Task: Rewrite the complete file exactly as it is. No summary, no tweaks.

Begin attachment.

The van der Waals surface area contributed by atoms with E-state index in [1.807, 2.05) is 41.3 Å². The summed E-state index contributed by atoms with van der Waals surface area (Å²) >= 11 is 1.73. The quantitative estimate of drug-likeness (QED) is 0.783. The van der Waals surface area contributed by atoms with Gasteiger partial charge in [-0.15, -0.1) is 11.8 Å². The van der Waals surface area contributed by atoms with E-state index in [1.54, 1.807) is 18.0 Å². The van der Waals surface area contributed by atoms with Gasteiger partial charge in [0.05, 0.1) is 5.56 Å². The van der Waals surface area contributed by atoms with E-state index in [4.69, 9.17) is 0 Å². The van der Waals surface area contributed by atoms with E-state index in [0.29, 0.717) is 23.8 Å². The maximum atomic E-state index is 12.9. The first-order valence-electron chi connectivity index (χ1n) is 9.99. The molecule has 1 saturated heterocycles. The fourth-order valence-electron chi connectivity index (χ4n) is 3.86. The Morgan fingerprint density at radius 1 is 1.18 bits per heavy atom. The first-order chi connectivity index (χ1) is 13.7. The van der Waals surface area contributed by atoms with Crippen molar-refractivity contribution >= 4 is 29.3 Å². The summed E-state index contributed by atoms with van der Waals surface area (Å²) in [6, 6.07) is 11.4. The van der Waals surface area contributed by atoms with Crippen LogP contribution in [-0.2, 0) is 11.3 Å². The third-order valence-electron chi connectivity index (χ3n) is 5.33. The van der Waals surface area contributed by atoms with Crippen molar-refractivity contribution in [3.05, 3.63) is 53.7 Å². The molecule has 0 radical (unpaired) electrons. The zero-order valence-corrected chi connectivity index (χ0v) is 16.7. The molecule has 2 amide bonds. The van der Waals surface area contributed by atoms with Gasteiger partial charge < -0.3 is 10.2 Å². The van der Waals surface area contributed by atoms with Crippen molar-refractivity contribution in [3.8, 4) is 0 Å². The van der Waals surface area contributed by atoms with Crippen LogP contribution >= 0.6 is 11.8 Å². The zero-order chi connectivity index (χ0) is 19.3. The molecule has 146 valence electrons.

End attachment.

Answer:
The van der Waals surface area contributed by atoms with E-state index in [1.807, 2.05) is 41.3 Å². The summed E-state index contributed by atoms with van der Waals surface area (Å²) >= 11 is 1.73. The quantitative estimate of drug-likeness (QED) is 0.783. The van der Waals surface area contributed by atoms with Gasteiger partial charge in [-0.15, -0.1) is 11.8 Å². The van der Waals surface area contributed by atoms with E-state index in [1.54, 1.807) is 18.0 Å². The van der Waals surface area contributed by atoms with Gasteiger partial charge in [0.05, 0.1) is 5.56 Å². The van der Waals surface area contributed by atoms with E-state index in [4.69, 9.17) is 0 Å². The van der Waals surface area contributed by atoms with E-state index in [0.29, 0.717) is 23.8 Å². The maximum atomic E-state index is 12.9. The first-order valence-electron chi connectivity index (χ1n) is 9.99. The molecule has 1 saturated heterocycles. The fourth-order valence-electron chi connectivity index (χ4n) is 3.86. The Morgan fingerprint density at radius 1 is 1.18 bits per heavy atom. The first-order chi connectivity index (χ1) is 13.7. The van der Waals surface area contributed by atoms with Crippen molar-refractivity contribution >= 4 is 29.3 Å². The summed E-state index contributed by atoms with van der Waals surface area (Å²) in [6, 6.07) is 11.4. The van der Waals surface area contributed by atoms with Crippen LogP contribution in [-0.2, 0) is 11.3 Å². The third-order valence-electron chi connectivity index (χ3n) is 5.33. The van der Waals surface area contributed by atoms with Crippen molar-refractivity contribution in [3.05, 3.63) is 53.7 Å². The molecule has 0 radical (unpaired) electrons. The zero-order valence-corrected chi connectivity index (χ0v) is 16.7. The molecule has 2 amide bonds. The van der Waals surface area contributed by atoms with Gasteiger partial charge < -0.3 is 10.2 Å². The van der Waals surface area contributed by atoms with Crippen molar-refractivity contribution in [3.8, 4) is 0 Å². The van der Waals surface area contributed by atoms with Crippen LogP contribution >= 0.6 is 11.8 Å². The zero-order chi connectivity index (χ0) is 19.3. The molecule has 146 valence electrons.